My Life In Tech is putting human faces to the technology sector across Africa.

Ayo and Dare grew up in Ibadan, Nigeria. One day, many years later, Dare pays his older brother a visit, they get talking about Dare finding love and somehow that blossoms into a startup that is helping Africans find love.
The Olatoye Brothers are the co-founders of the matchmaking app Trueflutter.

This is their life in tech.

To tell the story of the Olatoye brothers, it might be best to start with the idea that gave birth to their company, Trueflutter.

I’ll set the scene.

The year is 2018. Ayo, the older of the brothers, is living in Dubai with his wife Bolaji. His brother Dare flies in from Lagos to pay him a visit. 

After years of being away from each other, there’s clearly a lot to catch up on. As they talk about everything from the stress of Lagos to life in Dubai, the night carries on. 

Conversations have a way of morphing and soon they are on the topic of Dare’s non-existent love life. 

To be clear, he had tried dating apps and even met people on them. But Dare believed that there was something these apps were missing. 

They were only concerned with getting you to meet people. But not much else. No attention was paid to the nuances that might exist in a society like Nigeria’s. Few of them paid any attention to the growing problem of catfishing (people pretending to be other people online).

But most importantly, these apps weren’t necessarily interested in helping you find love. This was something the brothers wanted to change.

So when the plan started to form that night, Ayo and Dare decided not to make another dating app. There were several of those already. They decided on a matchmaking platform.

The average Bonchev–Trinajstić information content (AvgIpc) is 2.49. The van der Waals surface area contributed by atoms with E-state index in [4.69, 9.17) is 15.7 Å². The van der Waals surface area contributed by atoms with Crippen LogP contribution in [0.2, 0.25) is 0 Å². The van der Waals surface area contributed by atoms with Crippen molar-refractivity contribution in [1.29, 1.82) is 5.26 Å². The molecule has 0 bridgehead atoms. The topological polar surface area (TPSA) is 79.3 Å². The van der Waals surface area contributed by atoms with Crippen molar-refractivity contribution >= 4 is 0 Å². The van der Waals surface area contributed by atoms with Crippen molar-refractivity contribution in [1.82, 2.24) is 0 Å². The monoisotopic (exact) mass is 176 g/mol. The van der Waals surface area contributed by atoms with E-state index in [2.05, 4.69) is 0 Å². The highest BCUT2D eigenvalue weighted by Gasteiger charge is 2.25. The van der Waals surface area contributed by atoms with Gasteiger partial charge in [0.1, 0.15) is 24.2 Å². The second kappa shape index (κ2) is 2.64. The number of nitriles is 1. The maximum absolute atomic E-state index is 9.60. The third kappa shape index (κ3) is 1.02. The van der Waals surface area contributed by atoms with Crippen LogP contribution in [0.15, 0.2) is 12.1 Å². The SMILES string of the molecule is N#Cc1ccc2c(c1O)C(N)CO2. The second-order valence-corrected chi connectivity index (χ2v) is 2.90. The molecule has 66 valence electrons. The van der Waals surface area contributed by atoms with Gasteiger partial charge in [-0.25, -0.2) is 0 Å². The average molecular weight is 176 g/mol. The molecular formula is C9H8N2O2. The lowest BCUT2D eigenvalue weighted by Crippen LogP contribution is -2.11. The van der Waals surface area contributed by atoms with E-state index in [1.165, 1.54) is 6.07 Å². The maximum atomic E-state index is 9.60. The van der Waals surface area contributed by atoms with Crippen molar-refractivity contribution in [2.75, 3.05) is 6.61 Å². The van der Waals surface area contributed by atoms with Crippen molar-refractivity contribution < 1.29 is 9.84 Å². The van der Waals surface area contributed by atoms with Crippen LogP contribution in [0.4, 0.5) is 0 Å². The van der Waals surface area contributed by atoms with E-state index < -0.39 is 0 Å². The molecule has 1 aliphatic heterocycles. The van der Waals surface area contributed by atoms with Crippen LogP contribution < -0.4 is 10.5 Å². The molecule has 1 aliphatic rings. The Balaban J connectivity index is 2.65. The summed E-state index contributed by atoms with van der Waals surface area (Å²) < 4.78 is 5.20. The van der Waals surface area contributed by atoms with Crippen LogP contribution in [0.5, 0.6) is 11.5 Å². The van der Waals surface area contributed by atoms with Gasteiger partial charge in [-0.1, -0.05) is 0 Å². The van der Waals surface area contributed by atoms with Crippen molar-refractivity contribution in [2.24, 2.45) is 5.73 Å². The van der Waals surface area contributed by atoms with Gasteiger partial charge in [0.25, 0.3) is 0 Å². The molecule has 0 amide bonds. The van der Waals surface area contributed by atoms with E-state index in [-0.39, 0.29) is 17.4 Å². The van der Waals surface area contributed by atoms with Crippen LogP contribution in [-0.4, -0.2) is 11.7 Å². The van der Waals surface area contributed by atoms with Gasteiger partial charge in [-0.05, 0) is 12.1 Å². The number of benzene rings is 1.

In a world full of people who could cause your heart to flutter, the Olatoye brothers set out to help Africans find their one ‘true flutter’.

Dare and Ayo Olatoye

For both of them, starting a tech company was far from a no-brainer. Ayo’s first degree was in PsychoLinguistics and Dare’s was in Accounting. And while both these men had extensive experience in business development and marketing, they were not coders.

“So one of the first investments we made was to hire a coach. He was a startup incubator co-chair in Dubai. We paid for a 12-session coaching package.” Ayo tells me on our Google Meet call.

This package helped them build the first version of Trueflutter. 

In addition to the app, the brothers also organised physical date nights in Lagos, Nigeria where a select group of young people could meet each other and fill questionnaires that helped them form a basis of what would be needed for the app.

The first version of the Trueflutter app launched in 2018 and grew to almost 15,000 users before a revamp began and a new version was released late last year. 

The business of love

During their younger years, Ibadan, an ancient city in South-West Nigeria, was home. The Olatoyes’ was a musical household. Their father, a pastor, encouraged his children to learn the piano and as Ayo says of his siblings, “we could all sing.”

So on days when power shortages occurred, and the heat was too much to bear, Ayo and Dare would sit outside with their siblings and sing songs acapella style in front of their fountain. 

This synergy would continue throughout their lives. The brothers have always bounced ideas off each other and even composed music together as adults.

I should tell you about Ayo’s wedding.